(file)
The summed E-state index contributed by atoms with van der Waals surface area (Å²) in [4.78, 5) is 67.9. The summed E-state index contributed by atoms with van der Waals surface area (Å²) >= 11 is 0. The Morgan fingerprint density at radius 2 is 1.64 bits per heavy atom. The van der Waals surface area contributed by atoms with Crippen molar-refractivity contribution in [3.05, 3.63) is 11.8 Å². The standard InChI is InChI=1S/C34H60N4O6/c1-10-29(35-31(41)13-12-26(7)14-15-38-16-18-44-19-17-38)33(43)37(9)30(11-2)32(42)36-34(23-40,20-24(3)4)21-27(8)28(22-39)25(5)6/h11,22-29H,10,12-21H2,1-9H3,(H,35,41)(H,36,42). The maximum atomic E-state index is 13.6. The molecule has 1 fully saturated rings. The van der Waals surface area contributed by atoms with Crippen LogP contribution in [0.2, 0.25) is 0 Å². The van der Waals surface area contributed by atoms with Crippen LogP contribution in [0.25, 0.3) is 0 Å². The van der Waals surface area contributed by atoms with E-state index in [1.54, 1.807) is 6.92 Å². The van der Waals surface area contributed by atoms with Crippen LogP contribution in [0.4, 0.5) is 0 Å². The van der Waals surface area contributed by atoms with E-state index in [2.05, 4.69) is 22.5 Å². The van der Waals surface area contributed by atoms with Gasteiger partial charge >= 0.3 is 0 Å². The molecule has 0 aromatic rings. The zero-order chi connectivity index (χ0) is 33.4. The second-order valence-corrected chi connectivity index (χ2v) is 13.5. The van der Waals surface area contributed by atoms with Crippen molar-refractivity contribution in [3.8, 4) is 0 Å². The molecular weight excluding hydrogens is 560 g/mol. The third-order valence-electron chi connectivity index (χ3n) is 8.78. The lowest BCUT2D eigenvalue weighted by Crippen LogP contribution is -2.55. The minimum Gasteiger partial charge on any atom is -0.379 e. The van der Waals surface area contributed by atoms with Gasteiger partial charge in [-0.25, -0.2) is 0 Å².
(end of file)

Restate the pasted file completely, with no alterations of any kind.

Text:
The summed E-state index contributed by atoms with van der Waals surface area (Å²) in [4.78, 5) is 67.9. The summed E-state index contributed by atoms with van der Waals surface area (Å²) >= 11 is 0. The Morgan fingerprint density at radius 2 is 1.64 bits per heavy atom. The van der Waals surface area contributed by atoms with Crippen molar-refractivity contribution in [3.05, 3.63) is 11.8 Å². The standard InChI is InChI=1S/C34H60N4O6/c1-10-29(35-31(41)13-12-26(7)14-15-38-16-18-44-19-17-38)33(43)37(9)30(11-2)32(42)36-34(23-40,20-24(3)4)21-27(8)28(22-39)25(5)6/h11,22-29H,10,12-21H2,1-9H3,(H,35,41)(H,36,42). The maximum atomic E-state index is 13.6. The molecule has 1 fully saturated rings. The van der Waals surface area contributed by atoms with Crippen LogP contribution in [0.2, 0.25) is 0 Å². The van der Waals surface area contributed by atoms with Crippen LogP contribution in [0.25, 0.3) is 0 Å². The van der Waals surface area contributed by atoms with E-state index in [1.54, 1.807) is 6.92 Å². The van der Waals surface area contributed by atoms with Crippen LogP contribution in [0.4, 0.5) is 0 Å². The van der Waals surface area contributed by atoms with E-state index in [2.05, 4.69) is 22.5 Å². The van der Waals surface area contributed by atoms with Gasteiger partial charge >= 0.3 is 0 Å². The molecule has 0 aromatic rings. The zero-order chi connectivity index (χ0) is 33.4. The second-order valence-corrected chi connectivity index (χ2v) is 13.5. The van der Waals surface area contributed by atoms with Crippen molar-refractivity contribution in [3.8, 4) is 0 Å². The molecular weight excluding hydrogens is 560 g/mol. The third-order valence-electron chi connectivity index (χ3n) is 8.78. The lowest BCUT2D eigenvalue weighted by Crippen LogP contribution is -2.55. The minimum Gasteiger partial charge on any atom is -0.379 e. The van der Waals surface area contributed by atoms with Gasteiger partial charge in [-0.25, -0.2) is 0 Å².